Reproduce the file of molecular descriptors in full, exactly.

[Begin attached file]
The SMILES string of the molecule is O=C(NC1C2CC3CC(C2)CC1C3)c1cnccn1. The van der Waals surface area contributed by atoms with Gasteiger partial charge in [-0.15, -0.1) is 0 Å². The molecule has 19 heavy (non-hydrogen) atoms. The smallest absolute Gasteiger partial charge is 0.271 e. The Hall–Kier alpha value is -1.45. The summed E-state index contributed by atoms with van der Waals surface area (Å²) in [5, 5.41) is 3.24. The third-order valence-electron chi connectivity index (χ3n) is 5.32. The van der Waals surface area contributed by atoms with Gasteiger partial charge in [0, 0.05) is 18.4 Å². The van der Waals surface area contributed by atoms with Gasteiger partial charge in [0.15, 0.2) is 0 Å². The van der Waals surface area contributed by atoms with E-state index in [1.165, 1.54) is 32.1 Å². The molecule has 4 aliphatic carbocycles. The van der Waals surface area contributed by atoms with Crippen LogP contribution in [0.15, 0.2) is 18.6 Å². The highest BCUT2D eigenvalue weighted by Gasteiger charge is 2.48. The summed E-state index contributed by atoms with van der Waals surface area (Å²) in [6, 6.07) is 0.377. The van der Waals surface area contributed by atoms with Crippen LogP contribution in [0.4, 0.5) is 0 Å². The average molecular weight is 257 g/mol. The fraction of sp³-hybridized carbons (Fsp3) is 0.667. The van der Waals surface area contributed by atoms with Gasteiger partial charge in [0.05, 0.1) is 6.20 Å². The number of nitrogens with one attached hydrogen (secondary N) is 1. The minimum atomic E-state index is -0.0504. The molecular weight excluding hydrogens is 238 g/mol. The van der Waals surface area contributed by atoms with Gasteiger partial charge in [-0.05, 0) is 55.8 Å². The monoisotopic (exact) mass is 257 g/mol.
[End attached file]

The SMILES string of the molecule is O=C(NC1C2CC3CC(C2)CC1C3)c1cnccn1. The van der Waals surface area contributed by atoms with Gasteiger partial charge in [-0.15, -0.1) is 0 Å². The molecule has 19 heavy (non-hydrogen) atoms. The smallest absolute Gasteiger partial charge is 0.271 e. The Hall–Kier alpha value is -1.45. The summed E-state index contributed by atoms with van der Waals surface area (Å²) in [5, 5.41) is 3.24. The third-order valence-electron chi connectivity index (χ3n) is 5.32. The van der Waals surface area contributed by atoms with Gasteiger partial charge in [0, 0.05) is 18.4 Å². The van der Waals surface area contributed by atoms with Gasteiger partial charge in [0.15, 0.2) is 0 Å². The van der Waals surface area contributed by atoms with E-state index in [1.165, 1.54) is 32.1 Å². The molecule has 4 aliphatic carbocycles. The van der Waals surface area contributed by atoms with Crippen LogP contribution in [0.15, 0.2) is 18.6 Å². The highest BCUT2D eigenvalue weighted by Gasteiger charge is 2.48. The summed E-state index contributed by atoms with van der Waals surface area (Å²) in [6, 6.07) is 0.377. The van der Waals surface area contributed by atoms with Crippen LogP contribution in [0.4, 0.5) is 0 Å². The average molecular weight is 257 g/mol. The fraction of sp³-hybridized carbons (Fsp3) is 0.667. The van der Waals surface area contributed by atoms with Gasteiger partial charge in [0.05, 0.1) is 6.20 Å². The number of nitrogens with one attached hydrogen (secondary N) is 1. The minimum atomic E-state index is -0.0504. The molecular weight excluding hydrogens is 238 g/mol. The van der Waals surface area contributed by atoms with Gasteiger partial charge in [-0.05, 0) is 55.8 Å². The monoisotopic (exact) mass is 257 g/mol.